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1  Game Development / Shared Code / Re: Random Number Generator on: 2012-10-25 00:06:51
You can't just change ops around willy-nilly.

I took over because I wrote the RNG and to be fair the OP shouldn't have posted it because he knew none of the theory behind it so I came in to answer and clarify things for some of the posters.

As for the period as you said it is 2^64 - 1 (Maximal) which is why I chose these numbers. As for the statistical properties, I didn't realise that different choices in numbers could effect it. I will have to read up and better understand all these properties. As for now, I will change the values to your last suggested ones and have the OP correct it in the code.

Edit: I'm not having a go at the OP there he is trying to do the right thing by the community and provide you guys with some working code =)
2  Game Development / Shared Code / Re: Random Number Generator on: 2012-10-24 02:49:54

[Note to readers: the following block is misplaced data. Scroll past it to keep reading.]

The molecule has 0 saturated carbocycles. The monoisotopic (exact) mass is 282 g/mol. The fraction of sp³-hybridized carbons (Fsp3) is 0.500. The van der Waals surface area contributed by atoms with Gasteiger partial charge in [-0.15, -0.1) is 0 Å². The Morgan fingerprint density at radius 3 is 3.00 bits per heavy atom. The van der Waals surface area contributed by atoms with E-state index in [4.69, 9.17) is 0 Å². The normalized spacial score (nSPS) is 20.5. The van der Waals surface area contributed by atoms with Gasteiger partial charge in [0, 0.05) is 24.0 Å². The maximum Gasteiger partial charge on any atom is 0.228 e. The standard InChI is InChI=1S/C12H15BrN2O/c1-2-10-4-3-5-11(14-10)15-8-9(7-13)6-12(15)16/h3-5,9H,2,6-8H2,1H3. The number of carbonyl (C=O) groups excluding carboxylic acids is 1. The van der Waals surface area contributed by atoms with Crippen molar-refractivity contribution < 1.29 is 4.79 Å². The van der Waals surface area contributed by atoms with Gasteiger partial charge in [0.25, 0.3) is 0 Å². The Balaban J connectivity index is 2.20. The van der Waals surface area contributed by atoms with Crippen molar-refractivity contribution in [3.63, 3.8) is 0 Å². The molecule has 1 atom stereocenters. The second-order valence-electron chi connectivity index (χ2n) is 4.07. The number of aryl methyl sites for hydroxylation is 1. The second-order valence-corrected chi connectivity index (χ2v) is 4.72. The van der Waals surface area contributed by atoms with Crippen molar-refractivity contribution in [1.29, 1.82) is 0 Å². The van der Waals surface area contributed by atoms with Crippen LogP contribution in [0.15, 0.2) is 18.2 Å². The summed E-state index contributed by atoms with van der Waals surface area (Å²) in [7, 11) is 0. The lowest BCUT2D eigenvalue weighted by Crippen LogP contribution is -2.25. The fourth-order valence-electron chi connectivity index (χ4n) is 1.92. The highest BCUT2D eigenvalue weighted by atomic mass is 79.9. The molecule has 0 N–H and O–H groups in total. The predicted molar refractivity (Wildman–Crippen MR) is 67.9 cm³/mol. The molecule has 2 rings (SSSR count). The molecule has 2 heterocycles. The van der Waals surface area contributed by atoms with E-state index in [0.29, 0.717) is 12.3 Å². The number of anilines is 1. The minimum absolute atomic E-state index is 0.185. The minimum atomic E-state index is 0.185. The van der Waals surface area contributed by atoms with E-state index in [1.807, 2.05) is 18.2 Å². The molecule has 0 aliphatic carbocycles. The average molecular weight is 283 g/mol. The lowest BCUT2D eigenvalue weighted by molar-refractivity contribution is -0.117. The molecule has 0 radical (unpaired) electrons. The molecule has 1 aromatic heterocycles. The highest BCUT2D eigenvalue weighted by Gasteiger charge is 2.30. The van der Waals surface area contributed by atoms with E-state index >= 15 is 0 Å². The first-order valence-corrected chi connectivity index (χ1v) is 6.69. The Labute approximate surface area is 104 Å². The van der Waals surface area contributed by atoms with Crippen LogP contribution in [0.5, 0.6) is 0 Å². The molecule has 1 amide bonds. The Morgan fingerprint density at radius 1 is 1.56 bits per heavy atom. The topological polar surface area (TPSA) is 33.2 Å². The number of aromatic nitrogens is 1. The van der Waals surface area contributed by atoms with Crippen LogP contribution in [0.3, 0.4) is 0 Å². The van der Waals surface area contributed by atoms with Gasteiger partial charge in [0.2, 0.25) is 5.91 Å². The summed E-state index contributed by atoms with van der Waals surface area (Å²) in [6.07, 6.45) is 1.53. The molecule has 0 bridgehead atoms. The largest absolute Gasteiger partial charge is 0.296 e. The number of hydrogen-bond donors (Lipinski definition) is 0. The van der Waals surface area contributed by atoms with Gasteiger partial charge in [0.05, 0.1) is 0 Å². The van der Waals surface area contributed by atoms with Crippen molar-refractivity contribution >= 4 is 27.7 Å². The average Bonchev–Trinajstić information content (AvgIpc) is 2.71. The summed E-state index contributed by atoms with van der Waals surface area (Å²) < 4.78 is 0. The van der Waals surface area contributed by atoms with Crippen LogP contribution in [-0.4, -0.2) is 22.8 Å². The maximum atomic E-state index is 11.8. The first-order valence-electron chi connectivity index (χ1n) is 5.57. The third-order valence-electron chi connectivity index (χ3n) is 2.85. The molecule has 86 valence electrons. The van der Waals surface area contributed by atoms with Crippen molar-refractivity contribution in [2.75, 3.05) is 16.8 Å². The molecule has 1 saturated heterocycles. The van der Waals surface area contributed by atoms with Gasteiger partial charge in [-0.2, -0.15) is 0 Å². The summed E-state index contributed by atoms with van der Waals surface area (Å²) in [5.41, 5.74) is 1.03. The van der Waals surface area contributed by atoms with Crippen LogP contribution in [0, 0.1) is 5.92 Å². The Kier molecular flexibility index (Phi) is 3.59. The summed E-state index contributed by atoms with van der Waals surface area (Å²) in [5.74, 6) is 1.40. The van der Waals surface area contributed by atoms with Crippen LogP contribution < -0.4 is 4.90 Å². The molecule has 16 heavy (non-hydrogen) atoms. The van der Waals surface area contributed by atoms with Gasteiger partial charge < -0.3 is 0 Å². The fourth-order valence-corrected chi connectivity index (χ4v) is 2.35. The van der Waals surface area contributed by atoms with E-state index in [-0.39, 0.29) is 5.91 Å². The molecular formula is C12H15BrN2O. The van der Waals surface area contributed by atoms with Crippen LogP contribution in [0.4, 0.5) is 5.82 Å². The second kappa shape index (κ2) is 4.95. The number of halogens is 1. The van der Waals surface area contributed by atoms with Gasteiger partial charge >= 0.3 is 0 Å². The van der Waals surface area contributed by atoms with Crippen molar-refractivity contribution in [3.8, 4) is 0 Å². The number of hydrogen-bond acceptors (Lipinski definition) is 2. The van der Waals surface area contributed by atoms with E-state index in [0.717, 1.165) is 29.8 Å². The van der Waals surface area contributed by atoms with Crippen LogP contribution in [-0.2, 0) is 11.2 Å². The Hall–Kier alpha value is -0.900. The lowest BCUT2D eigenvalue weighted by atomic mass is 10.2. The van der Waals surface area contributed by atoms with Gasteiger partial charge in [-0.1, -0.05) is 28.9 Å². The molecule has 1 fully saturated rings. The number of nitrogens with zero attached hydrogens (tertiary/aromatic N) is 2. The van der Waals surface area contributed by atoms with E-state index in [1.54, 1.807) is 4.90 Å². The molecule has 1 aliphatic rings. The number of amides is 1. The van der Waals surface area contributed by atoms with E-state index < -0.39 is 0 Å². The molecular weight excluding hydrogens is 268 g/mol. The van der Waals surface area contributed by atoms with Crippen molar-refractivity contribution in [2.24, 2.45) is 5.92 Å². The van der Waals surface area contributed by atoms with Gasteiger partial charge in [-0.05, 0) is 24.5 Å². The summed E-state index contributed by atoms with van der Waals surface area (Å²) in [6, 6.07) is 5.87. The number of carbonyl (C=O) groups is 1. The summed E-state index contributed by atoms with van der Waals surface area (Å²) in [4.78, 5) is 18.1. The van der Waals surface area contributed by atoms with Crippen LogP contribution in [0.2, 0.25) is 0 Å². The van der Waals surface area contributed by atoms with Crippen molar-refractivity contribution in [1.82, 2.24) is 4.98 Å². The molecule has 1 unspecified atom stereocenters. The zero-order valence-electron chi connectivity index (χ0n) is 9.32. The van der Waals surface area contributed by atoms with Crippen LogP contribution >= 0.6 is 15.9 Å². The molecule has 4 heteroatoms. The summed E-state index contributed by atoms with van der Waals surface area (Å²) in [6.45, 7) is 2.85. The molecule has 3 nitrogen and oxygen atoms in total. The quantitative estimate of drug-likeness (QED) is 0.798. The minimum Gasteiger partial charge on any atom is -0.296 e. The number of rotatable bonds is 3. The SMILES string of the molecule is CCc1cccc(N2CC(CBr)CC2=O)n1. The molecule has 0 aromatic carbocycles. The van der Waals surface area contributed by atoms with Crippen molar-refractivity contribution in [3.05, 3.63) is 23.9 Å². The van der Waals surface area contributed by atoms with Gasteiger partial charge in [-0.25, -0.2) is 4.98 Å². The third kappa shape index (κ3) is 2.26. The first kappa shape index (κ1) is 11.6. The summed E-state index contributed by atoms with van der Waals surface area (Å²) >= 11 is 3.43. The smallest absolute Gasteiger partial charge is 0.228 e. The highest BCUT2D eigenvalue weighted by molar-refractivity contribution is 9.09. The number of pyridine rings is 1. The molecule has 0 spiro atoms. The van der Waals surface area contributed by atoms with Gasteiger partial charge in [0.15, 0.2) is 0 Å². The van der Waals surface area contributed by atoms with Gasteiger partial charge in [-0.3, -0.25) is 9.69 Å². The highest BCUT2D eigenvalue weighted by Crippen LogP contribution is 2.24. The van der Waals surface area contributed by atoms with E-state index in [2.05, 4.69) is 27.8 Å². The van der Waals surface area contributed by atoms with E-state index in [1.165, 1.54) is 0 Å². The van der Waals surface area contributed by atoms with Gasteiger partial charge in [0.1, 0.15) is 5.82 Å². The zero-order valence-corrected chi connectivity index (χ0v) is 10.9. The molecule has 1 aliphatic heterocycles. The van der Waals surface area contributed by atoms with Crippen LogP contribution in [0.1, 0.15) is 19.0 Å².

How much randomness do you get out of such a system? It does not look like it would work very well. Is it based on an existing rng scheme?

It's an XORShift RNG (A subset of a Linear Feedback Shift Register [LFSR]) . The system is extremely fast at generating pseudo-random numbers and has been in use for a long time. The numbers that are being used for the shifts aren't just off the top of your head. They are picked to create a maximal 64 bits shift register (63 bits are caused from the absolute function, effectively doubling up the numbers that can be returned therefore halving the actual variation in numbers returned).

With LFSRs the sequence of numbers will eventually repeat. To be maximal means every single combination of bits (apart from the all zeroes) will appear before the sequence repeats. This means there are a total 9,223,372,036,854,775,808 numbers in a 64-bit LFSR that will appear before the sequence repeats itself when using a maximal sequence.

This system can be "cracked" with a given sample size so you wouldn't use it alone in a security system but there are security algorithms based off it.

However for the sake of games programming, 99 times out of 100 your random number generator doesn't need to be secure.

If you want more information there is plenty of information on the topic all over Google.

I hope this enlightens some of you who haven't seen this type of RNG before.

Matt.
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